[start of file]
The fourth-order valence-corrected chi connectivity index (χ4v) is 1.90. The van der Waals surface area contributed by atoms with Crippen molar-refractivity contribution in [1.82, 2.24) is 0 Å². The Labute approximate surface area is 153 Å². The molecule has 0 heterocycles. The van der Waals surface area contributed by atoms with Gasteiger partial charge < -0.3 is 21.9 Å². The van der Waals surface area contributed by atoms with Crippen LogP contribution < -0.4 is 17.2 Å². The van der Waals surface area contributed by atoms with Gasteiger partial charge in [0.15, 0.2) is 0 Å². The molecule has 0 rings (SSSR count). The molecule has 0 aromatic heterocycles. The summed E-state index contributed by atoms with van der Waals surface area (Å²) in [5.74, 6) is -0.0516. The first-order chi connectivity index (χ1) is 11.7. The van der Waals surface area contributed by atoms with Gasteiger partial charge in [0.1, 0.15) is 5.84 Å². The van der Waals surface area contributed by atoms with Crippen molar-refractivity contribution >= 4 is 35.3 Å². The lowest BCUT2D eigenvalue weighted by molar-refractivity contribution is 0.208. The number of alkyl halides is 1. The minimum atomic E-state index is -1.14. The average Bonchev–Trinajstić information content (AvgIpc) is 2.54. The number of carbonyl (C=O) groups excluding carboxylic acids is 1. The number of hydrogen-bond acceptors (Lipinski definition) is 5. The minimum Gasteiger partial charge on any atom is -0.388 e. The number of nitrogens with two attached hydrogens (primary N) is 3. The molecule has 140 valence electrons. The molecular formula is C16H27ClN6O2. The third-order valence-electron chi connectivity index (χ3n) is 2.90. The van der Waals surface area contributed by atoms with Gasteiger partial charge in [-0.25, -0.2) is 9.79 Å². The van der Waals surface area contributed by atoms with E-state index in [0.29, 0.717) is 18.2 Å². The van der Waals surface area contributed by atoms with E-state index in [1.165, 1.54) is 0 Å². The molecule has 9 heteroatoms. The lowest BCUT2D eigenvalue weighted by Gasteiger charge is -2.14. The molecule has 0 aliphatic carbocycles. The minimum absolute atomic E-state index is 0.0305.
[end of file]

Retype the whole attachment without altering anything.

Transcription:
The fourth-order valence-corrected chi connectivity index (χ4v) is 1.90. The van der Waals surface area contributed by atoms with Crippen molar-refractivity contribution in [1.82, 2.24) is 0 Å². The Labute approximate surface area is 153 Å². The molecule has 0 heterocycles. The van der Waals surface area contributed by atoms with Gasteiger partial charge < -0.3 is 21.9 Å². The van der Waals surface area contributed by atoms with Crippen LogP contribution < -0.4 is 17.2 Å². The van der Waals surface area contributed by atoms with Gasteiger partial charge in [0.15, 0.2) is 0 Å². The molecule has 0 rings (SSSR count). The molecule has 0 aromatic heterocycles. The summed E-state index contributed by atoms with van der Waals surface area (Å²) in [5.74, 6) is -0.0516. The first-order chi connectivity index (χ1) is 11.7. The van der Waals surface area contributed by atoms with Gasteiger partial charge in [0.1, 0.15) is 5.84 Å². The van der Waals surface area contributed by atoms with Crippen molar-refractivity contribution >= 4 is 35.3 Å². The lowest BCUT2D eigenvalue weighted by molar-refractivity contribution is 0.208. The number of alkyl halides is 1. The minimum atomic E-state index is -1.14. The average Bonchev–Trinajstić information content (AvgIpc) is 2.54. The number of carbonyl (C=O) groups excluding carboxylic acids is 1. The number of hydrogen-bond acceptors (Lipinski definition) is 5. The minimum Gasteiger partial charge on any atom is -0.388 e. The number of nitrogens with two attached hydrogens (primary N) is 3. The molecule has 140 valence electrons. The molecular formula is C16H27ClN6O2. The third-order valence-electron chi connectivity index (χ3n) is 2.90. The van der Waals surface area contributed by atoms with Gasteiger partial charge in [-0.25, -0.2) is 9.79 Å². The van der Waals surface area contributed by atoms with E-state index in [0.29, 0.717) is 18.2 Å². The van der Waals surface area contributed by atoms with E-state index in [1.165, 1.54) is 0 Å². The molecule has 9 heteroatoms. The lowest BCUT2D eigenvalue weighted by Gasteiger charge is -2.14. The molecule has 0 aliphatic carbocycles. The minimum absolute atomic E-state index is 0.0305.